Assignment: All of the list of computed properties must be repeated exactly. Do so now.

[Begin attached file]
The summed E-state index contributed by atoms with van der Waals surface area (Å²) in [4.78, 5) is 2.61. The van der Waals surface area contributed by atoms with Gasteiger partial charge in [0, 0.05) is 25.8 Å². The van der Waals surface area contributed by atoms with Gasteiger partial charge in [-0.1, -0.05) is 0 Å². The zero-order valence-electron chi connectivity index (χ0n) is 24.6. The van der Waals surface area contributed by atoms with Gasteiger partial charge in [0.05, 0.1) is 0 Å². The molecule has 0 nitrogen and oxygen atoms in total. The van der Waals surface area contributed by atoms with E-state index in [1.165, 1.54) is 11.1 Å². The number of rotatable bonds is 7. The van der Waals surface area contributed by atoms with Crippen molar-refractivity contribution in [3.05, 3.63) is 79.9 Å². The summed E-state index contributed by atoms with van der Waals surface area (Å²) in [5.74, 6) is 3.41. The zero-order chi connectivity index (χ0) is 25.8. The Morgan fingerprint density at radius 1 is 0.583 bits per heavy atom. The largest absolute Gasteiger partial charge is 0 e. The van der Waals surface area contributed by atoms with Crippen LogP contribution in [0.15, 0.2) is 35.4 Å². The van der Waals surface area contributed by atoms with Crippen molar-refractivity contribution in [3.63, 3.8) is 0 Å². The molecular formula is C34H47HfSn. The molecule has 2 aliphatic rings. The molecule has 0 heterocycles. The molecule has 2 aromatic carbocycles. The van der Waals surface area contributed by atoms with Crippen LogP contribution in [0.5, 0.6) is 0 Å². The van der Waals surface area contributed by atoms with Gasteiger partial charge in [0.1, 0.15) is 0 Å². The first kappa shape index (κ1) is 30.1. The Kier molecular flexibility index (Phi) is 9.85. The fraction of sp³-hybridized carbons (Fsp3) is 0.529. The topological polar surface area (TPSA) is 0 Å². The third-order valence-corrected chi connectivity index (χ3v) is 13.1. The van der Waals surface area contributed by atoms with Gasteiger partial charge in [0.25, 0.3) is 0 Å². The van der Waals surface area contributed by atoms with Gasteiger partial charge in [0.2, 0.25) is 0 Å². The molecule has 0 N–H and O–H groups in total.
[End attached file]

The summed E-state index contributed by atoms with van der Waals surface area (Å²) in [4.78, 5) is 2.61. The van der Waals surface area contributed by atoms with Gasteiger partial charge in [0, 0.05) is 25.8 Å². The van der Waals surface area contributed by atoms with Gasteiger partial charge in [-0.1, -0.05) is 0 Å². The zero-order valence-electron chi connectivity index (χ0n) is 24.6. The van der Waals surface area contributed by atoms with Gasteiger partial charge in [0.05, 0.1) is 0 Å². The molecule has 0 nitrogen and oxygen atoms in total. The van der Waals surface area contributed by atoms with E-state index in [1.165, 1.54) is 11.1 Å². The number of rotatable bonds is 7. The van der Waals surface area contributed by atoms with Crippen molar-refractivity contribution in [3.05, 3.63) is 79.9 Å². The summed E-state index contributed by atoms with van der Waals surface area (Å²) in [5.74, 6) is 3.41. The zero-order chi connectivity index (χ0) is 25.8. The Morgan fingerprint density at radius 1 is 0.583 bits per heavy atom. The largest absolute Gasteiger partial charge is 0 e. The van der Waals surface area contributed by atoms with Crippen LogP contribution in [0.15, 0.2) is 35.4 Å². The van der Waals surface area contributed by atoms with Crippen molar-refractivity contribution in [3.63, 3.8) is 0 Å². The molecular formula is C34H47HfSn. The molecule has 2 aliphatic rings. The molecule has 0 heterocycles. The molecule has 2 aromatic carbocycles. The van der Waals surface area contributed by atoms with Crippen LogP contribution in [0.5, 0.6) is 0 Å². The van der Waals surface area contributed by atoms with Gasteiger partial charge in [0.1, 0.15) is 0 Å². The first kappa shape index (κ1) is 30.1. The Kier molecular flexibility index (Phi) is 9.85. The fraction of sp³-hybridized carbons (Fsp3) is 0.529. The topological polar surface area (TPSA) is 0 Å². The third-order valence-corrected chi connectivity index (χ3v) is 13.1. The van der Waals surface area contributed by atoms with Gasteiger partial charge in [0.25, 0.3) is 0 Å². The van der Waals surface area contributed by atoms with Gasteiger partial charge in [0.2, 0.25) is 0 Å². The molecule has 0 N–H and O–H groups in total.